Knowledge Management: What’s in a Name?
The field of knowledge management is broad. It continues to evolve in parallel with related fields such as: Information Management, Learning and Development, Library Science, Philosophy, and Social Media
Organizations use a variety of terms to describe their efforts. Many people complain that “knowledge management” is a poor term, that it is not possible to manage knowledge, and that other people are turned off by hearing this term. As a result, I have seen or heard many other terms suggested as replacements, including these 50:
- Best Practice Replication
- Best Practice Transfer
- Business Improvement Services
- Collaboration Systems
- Collective Learning
- Digital Enterprise
- Digital Workplace
- Digital Transformation
- Enterprise 2.0
- Enterprise Collaboration
- Enterprise Content Sourcing
- Enterprise Learning and Collaboration
- Enterprise Social
- Enterprise Social Network
- Intangible Asset Plan
- Intellectual Capital
- Intellectual Property
- Knowledge and Information Management
- Knowledge and Information Sharing
- Knowledge and Learning Processes
- Knowledge Development
- Knowledge Enablement
- Knowledge, Engagement and Collaboration
- Knowledge Exchange
- Knowledge Flow Management
- Knowledge Processing
- Knowledge Publishing and Curation
- Knowledge Retention
- Knowledge Science
- Knowledge Services
- Knowledge Sharing
- Knowledge Sharing and Collaboration
- Knowledge Transfer
- Learning and Knowledge Exchange
- Learning Communities
- Learning from Experience
- Organizational Effectiveness
- Post-Industrial Knowledge Age Transformation
- Performance Management
- Radical Connectivity
- Social Business
- Social Collaboration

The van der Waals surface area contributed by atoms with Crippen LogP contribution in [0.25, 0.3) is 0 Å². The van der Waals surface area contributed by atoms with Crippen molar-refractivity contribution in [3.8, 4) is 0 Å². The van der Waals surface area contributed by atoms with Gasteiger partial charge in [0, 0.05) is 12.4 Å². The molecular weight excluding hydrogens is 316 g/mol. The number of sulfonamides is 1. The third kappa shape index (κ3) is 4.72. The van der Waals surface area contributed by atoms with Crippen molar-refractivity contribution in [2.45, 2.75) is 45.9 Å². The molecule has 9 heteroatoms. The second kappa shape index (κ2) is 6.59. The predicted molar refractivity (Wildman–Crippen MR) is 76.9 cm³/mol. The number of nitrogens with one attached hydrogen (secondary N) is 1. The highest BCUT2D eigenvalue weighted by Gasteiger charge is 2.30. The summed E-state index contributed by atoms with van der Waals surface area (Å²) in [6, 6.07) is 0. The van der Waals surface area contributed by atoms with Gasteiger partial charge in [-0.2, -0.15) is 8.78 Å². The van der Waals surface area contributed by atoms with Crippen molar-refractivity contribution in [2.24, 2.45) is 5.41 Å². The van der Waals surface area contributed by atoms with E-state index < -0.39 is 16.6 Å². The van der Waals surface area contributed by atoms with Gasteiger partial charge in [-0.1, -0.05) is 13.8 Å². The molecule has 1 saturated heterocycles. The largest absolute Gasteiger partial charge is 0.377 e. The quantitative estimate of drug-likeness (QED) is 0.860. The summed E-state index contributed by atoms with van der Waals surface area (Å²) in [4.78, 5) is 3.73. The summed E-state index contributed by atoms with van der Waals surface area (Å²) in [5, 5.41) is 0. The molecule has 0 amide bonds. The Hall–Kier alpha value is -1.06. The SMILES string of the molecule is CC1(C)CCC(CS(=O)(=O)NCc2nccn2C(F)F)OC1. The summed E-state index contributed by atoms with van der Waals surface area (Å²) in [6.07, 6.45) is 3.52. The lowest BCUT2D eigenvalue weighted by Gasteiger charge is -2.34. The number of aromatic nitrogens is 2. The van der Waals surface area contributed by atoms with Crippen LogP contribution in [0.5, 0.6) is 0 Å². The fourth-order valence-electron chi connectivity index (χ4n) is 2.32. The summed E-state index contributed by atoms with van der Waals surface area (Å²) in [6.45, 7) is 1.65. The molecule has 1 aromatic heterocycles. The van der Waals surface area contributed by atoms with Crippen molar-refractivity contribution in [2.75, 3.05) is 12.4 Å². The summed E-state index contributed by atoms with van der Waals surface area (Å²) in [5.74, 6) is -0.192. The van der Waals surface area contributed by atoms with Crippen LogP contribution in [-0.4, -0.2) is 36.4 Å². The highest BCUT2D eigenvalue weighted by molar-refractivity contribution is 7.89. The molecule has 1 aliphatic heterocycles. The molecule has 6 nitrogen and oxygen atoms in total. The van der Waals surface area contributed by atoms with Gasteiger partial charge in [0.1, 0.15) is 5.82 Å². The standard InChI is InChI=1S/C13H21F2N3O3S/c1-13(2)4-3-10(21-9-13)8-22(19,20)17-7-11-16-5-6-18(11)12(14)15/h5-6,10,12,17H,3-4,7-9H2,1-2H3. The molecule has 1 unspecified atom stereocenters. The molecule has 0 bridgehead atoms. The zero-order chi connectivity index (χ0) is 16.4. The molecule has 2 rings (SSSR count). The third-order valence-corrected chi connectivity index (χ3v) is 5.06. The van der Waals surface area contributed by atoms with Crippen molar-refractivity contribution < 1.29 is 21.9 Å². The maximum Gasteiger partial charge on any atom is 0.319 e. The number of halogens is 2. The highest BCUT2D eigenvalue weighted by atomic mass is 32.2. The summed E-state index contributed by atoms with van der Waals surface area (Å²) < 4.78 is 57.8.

- Social Learning
- Social Media
- Social Networking
- Tackling Wicked Problems
One of the reasons some people claim that “KM is dead” has to do with the name for knowledge management. There are always people saying that we shouldn’t call it knowledge management – that we should call it something else. All of the 50 different names suggested above have some validity. There’s nothing wrong with any of them, but we’re still calling it knowledge management. That’s the label that stuck. Spending a lot of time talking about what we should call it probably isn’t as helpful as worrying about how to do it better.
Knowledge Management has been around as a term for over 25 years, while other terms such as “Enterprise 2.0” have come and gone during that time. So even if it is not the best term, it is a recognized one, and attempts to replace it have not been successful so far. Those organizations that have tried using one of these alternatives usually end up having to explain what the new term means, and often resort to saying something like “that’s what we used to call knowledge management.” If you have to do that, then changing the name didn’t really help.
Nick Milton wrote, ” ‘Knowledge sharing and reuse’ is better than ‘Knowledge sharing,’ but you need to add Knowledge Creation to the list as well, and probably Knowledge Synthesis, and definitely Knowledge Seeking, so by the time you say ‘Knowledge creation and seeking and sharing and synthesis and reuse’ you might as well say ‘Knowledge management.’ Knowledge Management does not imply the management of pieces of knowledge, any more than Time Management means the management of pieces of time. As Etienne Wenger said, ‘If by manage we mean to care for, grow, steward, make more useful, then the term knowledge management is rather apt.’ “
I agree with Nick and Etienne. “Knowledge Management” is a reasonable term to continue using.
Please read Stan’s blog posts offering advice and insights drawn from many years as a KM practitioner. And learn about Lucidea’s Inmagic Presto, with KM capabilities to support successful knowledge management programs.
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